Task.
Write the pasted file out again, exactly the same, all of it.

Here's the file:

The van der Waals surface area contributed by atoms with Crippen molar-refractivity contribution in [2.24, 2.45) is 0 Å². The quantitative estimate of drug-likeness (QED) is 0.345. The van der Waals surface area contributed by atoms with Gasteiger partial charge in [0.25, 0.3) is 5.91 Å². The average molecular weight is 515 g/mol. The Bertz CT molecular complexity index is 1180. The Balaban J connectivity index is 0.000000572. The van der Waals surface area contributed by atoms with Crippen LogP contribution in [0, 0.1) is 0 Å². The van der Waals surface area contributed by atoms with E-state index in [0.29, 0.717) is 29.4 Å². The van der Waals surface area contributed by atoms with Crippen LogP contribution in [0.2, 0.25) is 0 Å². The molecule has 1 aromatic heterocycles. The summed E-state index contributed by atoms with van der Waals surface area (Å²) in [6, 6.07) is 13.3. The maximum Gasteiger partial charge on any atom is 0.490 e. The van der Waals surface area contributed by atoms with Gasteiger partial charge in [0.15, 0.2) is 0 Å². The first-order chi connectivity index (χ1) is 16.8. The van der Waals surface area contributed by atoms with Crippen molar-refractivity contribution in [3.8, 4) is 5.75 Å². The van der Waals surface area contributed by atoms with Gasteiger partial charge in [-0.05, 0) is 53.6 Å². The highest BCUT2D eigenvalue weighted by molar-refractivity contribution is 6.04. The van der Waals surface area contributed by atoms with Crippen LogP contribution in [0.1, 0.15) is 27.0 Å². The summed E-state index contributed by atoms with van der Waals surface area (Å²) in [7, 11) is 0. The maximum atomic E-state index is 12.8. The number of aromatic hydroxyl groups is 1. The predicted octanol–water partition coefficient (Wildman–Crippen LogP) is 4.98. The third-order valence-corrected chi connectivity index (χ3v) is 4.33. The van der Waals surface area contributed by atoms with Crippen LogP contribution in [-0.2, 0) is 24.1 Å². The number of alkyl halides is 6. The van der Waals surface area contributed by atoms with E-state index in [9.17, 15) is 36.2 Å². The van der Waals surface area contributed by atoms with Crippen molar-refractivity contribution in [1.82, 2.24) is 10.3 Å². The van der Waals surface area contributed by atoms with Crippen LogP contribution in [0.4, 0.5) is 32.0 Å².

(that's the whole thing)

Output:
The van der Waals surface area contributed by atoms with Crippen molar-refractivity contribution in [2.24, 2.45) is 0 Å². The quantitative estimate of drug-likeness (QED) is 0.345. The van der Waals surface area contributed by atoms with Gasteiger partial charge in [0.25, 0.3) is 5.91 Å². The average molecular weight is 515 g/mol. The Bertz CT molecular complexity index is 1180. The Balaban J connectivity index is 0.000000572. The van der Waals surface area contributed by atoms with Crippen LogP contribution in [0, 0.1) is 0 Å². The van der Waals surface area contributed by atoms with E-state index in [0.29, 0.717) is 29.4 Å². The van der Waals surface area contributed by atoms with Crippen LogP contribution in [0.2, 0.25) is 0 Å². The molecule has 1 aromatic heterocycles. The summed E-state index contributed by atoms with van der Waals surface area (Å²) in [6, 6.07) is 13.3. The maximum Gasteiger partial charge on any atom is 0.490 e. The van der Waals surface area contributed by atoms with Gasteiger partial charge in [0.15, 0.2) is 0 Å². The first-order chi connectivity index (χ1) is 16.8. The van der Waals surface area contributed by atoms with Crippen molar-refractivity contribution in [3.8, 4) is 5.75 Å². The van der Waals surface area contributed by atoms with Gasteiger partial charge in [-0.05, 0) is 53.6 Å². The highest BCUT2D eigenvalue weighted by molar-refractivity contribution is 6.04. The van der Waals surface area contributed by atoms with Crippen LogP contribution in [0.1, 0.15) is 27.0 Å². The summed E-state index contributed by atoms with van der Waals surface area (Å²) in [7, 11) is 0. The maximum atomic E-state index is 12.8. The number of aromatic hydroxyl groups is 1. The predicted octanol–water partition coefficient (Wildman–Crippen LogP) is 4.98. The third-order valence-corrected chi connectivity index (χ3v) is 4.33. The van der Waals surface area contributed by atoms with Crippen LogP contribution in [-0.2, 0) is 24.1 Å². The number of alkyl halides is 6. The van der Waals surface area contributed by atoms with E-state index in [9.17, 15) is 36.2 Å². The van der Waals surface area contributed by atoms with Crippen molar-refractivity contribution in [1.82, 2.24) is 10.3 Å². The van der Waals surface area contributed by atoms with Crippen LogP contribution in [0.4, 0.5) is 32.0 Å².